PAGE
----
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Car manufactures like Toyota (pictured) are currently testing their own autonomous vehicles, but it's a long way from release. AP Photo/Koji Sasahara
Safety First

Turns out Irish drivers want night vision and remote shutdown for their cars

The findings from an AA survey suggests that Irish motorists are more keen on safety features than autonomous cars.

VEHICLES WITH NIGHT vision and pedestrian detection and the ability to shut down your car remotely are some of the features Irish drivers would like to see in their cars.

A survey from the AA found that of the many developments that have been made or are in the works for vehicles, the vast majority (93%) would like to see night vision with pedestrian detection added to their cars.

The technology doesn’t replace headlights but instead extends the driver’s seeing distance by using a thermographic camera. By placing a screen on the driver’s dashboard, it usually extends a driver’s vision by 300 metres and can be used to detect living objects.

Other features that Irish drivers would like to see included automatic high-beam control (83%), normally switched when approaching a car or driving through well-lit areas, the ability to track your car’s location (78%) and to be able to shutdown a car remotely (74%).

Other features that motorists would like to add to their cars included parental controls for both speed and radio volume (64%) and the ability to unlock your car with your fingerprint (56%).

Skepticism over autonomous cars

The response to autonomous or self-driving cars, which a number of companies like Google, BMW and Audi are currently working on, was less positive with 36% of people against the idea, compared to 26% who were for it.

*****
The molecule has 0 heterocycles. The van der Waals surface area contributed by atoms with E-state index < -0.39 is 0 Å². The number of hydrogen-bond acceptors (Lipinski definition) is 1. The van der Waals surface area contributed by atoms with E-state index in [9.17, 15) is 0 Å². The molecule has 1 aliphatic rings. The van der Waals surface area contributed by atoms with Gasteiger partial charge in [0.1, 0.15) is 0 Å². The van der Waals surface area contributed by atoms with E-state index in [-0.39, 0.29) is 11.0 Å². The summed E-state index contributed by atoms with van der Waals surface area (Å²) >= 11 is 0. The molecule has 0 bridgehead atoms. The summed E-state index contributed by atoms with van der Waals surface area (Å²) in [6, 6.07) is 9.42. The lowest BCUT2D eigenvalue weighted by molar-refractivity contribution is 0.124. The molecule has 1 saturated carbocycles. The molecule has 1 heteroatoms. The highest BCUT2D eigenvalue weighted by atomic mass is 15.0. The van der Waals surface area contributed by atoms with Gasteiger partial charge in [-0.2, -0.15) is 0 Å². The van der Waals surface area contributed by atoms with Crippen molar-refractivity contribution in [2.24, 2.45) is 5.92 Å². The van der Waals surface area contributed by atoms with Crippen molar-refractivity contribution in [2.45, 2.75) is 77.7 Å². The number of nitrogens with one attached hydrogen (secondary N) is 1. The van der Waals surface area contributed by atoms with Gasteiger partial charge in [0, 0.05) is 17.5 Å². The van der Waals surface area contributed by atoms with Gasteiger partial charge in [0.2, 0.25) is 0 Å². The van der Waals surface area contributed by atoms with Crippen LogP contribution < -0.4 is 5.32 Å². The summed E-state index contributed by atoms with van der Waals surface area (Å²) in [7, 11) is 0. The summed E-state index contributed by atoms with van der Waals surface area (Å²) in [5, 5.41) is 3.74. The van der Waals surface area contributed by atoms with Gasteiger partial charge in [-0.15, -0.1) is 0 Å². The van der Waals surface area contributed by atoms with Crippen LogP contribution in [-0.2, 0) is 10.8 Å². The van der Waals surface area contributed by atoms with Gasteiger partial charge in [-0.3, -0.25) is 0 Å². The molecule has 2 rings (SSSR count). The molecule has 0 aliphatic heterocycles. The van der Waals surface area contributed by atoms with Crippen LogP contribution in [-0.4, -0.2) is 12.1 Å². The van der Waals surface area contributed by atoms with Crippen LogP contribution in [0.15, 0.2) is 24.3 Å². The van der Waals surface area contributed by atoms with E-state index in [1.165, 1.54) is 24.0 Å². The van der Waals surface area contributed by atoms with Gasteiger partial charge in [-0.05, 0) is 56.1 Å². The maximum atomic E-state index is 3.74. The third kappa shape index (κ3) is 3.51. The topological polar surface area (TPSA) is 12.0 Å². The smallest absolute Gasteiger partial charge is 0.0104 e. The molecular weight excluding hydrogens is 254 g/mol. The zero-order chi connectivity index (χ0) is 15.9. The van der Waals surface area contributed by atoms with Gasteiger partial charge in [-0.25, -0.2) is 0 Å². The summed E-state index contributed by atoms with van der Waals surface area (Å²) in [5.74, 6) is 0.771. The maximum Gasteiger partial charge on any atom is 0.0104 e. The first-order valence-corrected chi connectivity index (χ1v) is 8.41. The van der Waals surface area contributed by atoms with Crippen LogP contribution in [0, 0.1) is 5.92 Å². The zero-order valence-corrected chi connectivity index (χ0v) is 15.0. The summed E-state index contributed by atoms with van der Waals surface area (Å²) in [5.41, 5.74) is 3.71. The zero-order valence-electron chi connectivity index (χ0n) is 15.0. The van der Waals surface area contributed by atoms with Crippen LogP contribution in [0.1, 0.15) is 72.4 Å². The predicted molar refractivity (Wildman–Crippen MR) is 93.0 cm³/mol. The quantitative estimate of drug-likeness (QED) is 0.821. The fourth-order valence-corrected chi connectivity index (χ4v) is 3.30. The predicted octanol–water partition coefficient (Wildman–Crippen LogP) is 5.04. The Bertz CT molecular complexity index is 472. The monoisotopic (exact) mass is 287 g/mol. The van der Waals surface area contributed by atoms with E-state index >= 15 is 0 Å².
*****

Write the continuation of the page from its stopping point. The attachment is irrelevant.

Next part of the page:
Autonomous parking received a better response with 47% of people liking the idea and only 21% against it.

While much coverage has been provided on the subject, it will be a while before autonomous cars become commonplace. While progress is being made on tests in the US, the technology still needs improvement so it can deal with adverse weather conditions and unexpected obstacles and occurrences.

Self-Driving Cars Companies like Google (pictured) have been working on autonomous cars for a number of years. AP Photo / Tony Avelar AP Photo / Tony Avelar / Tony Avelar

The likes of Tesla have introduced self-driving modes in very limited circumstances like in traffic jams but still require the driver to be alert.

As for technology that is already in the car, drivers are slow to embrace new features. While the likes of Bluetooth and handsfree calling is used daily by 44% of those surveyed, only 22% use cruise control daily while 18% use satellite navigation as frequently. Built-in WiFi was only used by 9% of people.

The survey was based on an AA Membership poll during November 2015 where more than 4,500 responses were gathered.

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